Years at the Falls'
is central theme in event
at Farnsley Moreman Landing
to help mark 100 years
at Louisville attraction
Helen E. McKinney
(June 2007) On May 27, 1778, an audacious
young commander named George Rogers Clark led an expedition of 20 families
and a small army straight to the Falls of the Ohio. He left behind a
group of settlers on Corn Island, thus leaving his mark on the founding
of Louisville before going on to make one of the boldest military moves
in the history of the United States.
of re-enactors are scheduled
to perform during the 100 Years
at the Falls event in June in Louisville.
This expedition, known as the Northwest Campaign, proved
to be an extraordinary feat as it doubled the size of the colonies
and was set against the backdrop of the Revolution on the far western
front, said Rod Smothers. Two years ago, he created a non-profit
organization, Falls Landing Foundation, to commemorate the founding
of Louisville and its connections to Clark and the Revolutionary War
Smothers has been hard at work during this time organizing a founders
day celebration. 100 Years at the Falls is being planned
from 10 a.m. to 4:30 p.m. on June 9-10 at Riverside, The Farnsley Moremen
Landing, in Louisville. This event will be a timeline event spanning
the years 1765 to 1865.
With so many beautiful and important historic sites around the
state and the many important events and people who are connected with
the Falls, we felt that a timeline event would best showcase our history,
Some important events that occurred during this time include Clarks
founding of Louisville, his brother William Clark teaming with Merriweather
Lewis some 25 years later upon the Voyage of Discovery, the War of 1812
in which many prominent Louisvillians took up arms and fought, and Abraham
Lincoln visiting Farmington, now a historic home in Louisville.
There is also a lot of history to be found at Riverside, which was a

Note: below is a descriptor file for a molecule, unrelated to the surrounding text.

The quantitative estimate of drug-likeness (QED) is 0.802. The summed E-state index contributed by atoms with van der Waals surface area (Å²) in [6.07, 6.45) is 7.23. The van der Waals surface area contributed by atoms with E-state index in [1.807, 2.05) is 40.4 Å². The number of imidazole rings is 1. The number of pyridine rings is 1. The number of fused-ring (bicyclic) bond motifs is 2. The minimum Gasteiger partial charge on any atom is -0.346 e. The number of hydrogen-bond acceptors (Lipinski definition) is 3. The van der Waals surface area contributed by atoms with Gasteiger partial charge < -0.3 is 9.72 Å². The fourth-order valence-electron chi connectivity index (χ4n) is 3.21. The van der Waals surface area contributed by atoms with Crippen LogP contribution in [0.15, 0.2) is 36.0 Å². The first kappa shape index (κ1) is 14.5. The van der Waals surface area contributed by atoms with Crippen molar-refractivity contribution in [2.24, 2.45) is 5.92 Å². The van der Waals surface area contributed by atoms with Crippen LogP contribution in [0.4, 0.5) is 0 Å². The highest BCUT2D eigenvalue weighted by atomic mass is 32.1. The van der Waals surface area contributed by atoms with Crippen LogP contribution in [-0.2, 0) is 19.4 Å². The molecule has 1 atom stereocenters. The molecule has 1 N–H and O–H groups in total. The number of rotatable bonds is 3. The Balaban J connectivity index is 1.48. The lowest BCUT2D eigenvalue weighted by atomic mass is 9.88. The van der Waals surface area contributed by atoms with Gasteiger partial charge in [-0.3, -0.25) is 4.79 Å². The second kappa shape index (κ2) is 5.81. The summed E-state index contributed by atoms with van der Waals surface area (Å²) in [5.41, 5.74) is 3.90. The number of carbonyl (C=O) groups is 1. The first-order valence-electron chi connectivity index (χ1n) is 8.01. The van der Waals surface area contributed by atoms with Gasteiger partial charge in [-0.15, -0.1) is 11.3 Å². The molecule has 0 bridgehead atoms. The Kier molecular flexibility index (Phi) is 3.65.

large Ohio River farm in the 1800s. The main home was built around 1837
by Gabriel Farnsley, and its inhabitants depended on the river for trade
and information. Alanson and Rachel Moreman bought the house and property
With so much history centered around the Ohio River, Riverside was a
logical site for Smothers to stage this event. One glance and
I knew we had found our site, he said.
Riverside is a 300-acre city park with two miles of river frontage in
an unspoiled, natural setting. Re-enactors and visitors both will
get a sense of what the Falls area was like in 1778, said Smothers.
Setting made Riverside a natural choice for this event, agreed Site
Manager Patti Linn. Since there is not much modern development,
it is easier to take oneself back in time, while visiting Riverside,
Camps will be erected that represent Native Americans, Clarks
militia, Clarks uniform army, War of 1812, Regency (1820) re-enactors
from Locust Grove, units from the Civil War, including an all black
Union Artillery Company that will give cannon demonstrations. Military
units will explain their weapons, drilling practices and camp life.
Sutlers will provide food and wares, 18th and 19th century music, and
a Chautauqua-style speaking series. Speakers include Gywnne Potts (first
director of Locust Grove and co-author of George Rogers Clark
and Locust Grove); Nancy OMalley (University of Kentucky
archaeologist and author of Stockading Up); Mandy Dick (Locust
Grove re-enactor); and Chuck Parris (retired Corp of Engineers employee
who will speak about the Falls and its changes in the past 200 years).
Organizers are hoping to schedule appearances by Clark, Abraham Lincoln
and Frederick Douglas. Frank Jarboe will provide an 18th century style
Sunday morning church service.
Several different public events are held at Riverside throughout the
year, said Linn. But this will be the first re-enacting event at the
site. Linn said she hopes this event will become an annual happening
Louisville Metro Government lent a supporting hand to this event when
Mayor Jerry Abramson named May 27 Falls Landing Day in 2005.
This gave organizers more momentum to plan an event that would recognize
Clark and the settlers that landed with him on the seven-acre Corn Island
Admission to the event is $6 adults, $5
seniors and $3 children. For more information, call (502) 935-6809 or
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